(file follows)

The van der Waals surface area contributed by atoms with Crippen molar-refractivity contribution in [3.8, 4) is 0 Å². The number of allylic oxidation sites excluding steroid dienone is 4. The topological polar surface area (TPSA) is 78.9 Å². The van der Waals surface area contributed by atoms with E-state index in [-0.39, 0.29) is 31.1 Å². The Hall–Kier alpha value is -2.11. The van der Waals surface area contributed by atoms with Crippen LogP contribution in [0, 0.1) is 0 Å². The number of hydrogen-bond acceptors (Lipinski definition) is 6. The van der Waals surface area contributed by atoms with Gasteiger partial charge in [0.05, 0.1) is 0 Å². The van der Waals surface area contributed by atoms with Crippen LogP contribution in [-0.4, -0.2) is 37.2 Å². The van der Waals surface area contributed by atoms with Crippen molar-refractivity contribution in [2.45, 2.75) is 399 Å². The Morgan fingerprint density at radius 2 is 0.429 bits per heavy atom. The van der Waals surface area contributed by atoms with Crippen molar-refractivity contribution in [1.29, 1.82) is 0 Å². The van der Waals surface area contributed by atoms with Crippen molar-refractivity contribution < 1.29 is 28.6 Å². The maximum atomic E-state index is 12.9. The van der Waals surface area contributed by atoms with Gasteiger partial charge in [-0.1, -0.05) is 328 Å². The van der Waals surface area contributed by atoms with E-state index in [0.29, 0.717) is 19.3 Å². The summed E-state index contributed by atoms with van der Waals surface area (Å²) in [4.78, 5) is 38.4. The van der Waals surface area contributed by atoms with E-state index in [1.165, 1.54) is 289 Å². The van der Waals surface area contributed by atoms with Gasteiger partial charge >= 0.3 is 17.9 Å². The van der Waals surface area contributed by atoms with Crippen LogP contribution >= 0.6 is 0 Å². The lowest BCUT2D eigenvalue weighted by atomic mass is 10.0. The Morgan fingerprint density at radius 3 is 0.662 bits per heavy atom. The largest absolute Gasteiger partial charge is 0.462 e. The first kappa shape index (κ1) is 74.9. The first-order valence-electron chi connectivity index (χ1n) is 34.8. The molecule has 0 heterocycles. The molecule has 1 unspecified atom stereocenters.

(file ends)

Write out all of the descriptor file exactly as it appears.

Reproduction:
The van der Waals surface area contributed by atoms with Crippen molar-refractivity contribution in [3.8, 4) is 0 Å². The number of allylic oxidation sites excluding steroid dienone is 4. The topological polar surface area (TPSA) is 78.9 Å². The van der Waals surface area contributed by atoms with E-state index in [-0.39, 0.29) is 31.1 Å². The Hall–Kier alpha value is -2.11. The van der Waals surface area contributed by atoms with Crippen LogP contribution in [0, 0.1) is 0 Å². The number of hydrogen-bond acceptors (Lipinski definition) is 6. The van der Waals surface area contributed by atoms with Gasteiger partial charge in [0.05, 0.1) is 0 Å². The van der Waals surface area contributed by atoms with Crippen LogP contribution in [-0.4, -0.2) is 37.2 Å². The van der Waals surface area contributed by atoms with Crippen molar-refractivity contribution in [2.45, 2.75) is 399 Å². The Morgan fingerprint density at radius 2 is 0.429 bits per heavy atom. The van der Waals surface area contributed by atoms with Crippen molar-refractivity contribution in [1.29, 1.82) is 0 Å². The van der Waals surface area contributed by atoms with Crippen molar-refractivity contribution < 1.29 is 28.6 Å². The maximum atomic E-state index is 12.9. The van der Waals surface area contributed by atoms with Gasteiger partial charge in [-0.1, -0.05) is 328 Å². The van der Waals surface area contributed by atoms with E-state index in [0.29, 0.717) is 19.3 Å². The summed E-state index contributed by atoms with van der Waals surface area (Å²) in [4.78, 5) is 38.4. The van der Waals surface area contributed by atoms with E-state index in [1.165, 1.54) is 289 Å². The van der Waals surface area contributed by atoms with Gasteiger partial charge >= 0.3 is 17.9 Å². The van der Waals surface area contributed by atoms with Crippen LogP contribution >= 0.6 is 0 Å². The lowest BCUT2D eigenvalue weighted by atomic mass is 10.0. The Morgan fingerprint density at radius 3 is 0.662 bits per heavy atom. The largest absolute Gasteiger partial charge is 0.462 e. The first kappa shape index (κ1) is 74.9. The first-order valence-electron chi connectivity index (χ1n) is 34.8. The molecule has 0 heterocycles. The molecule has 1 unspecified atom stereocenters.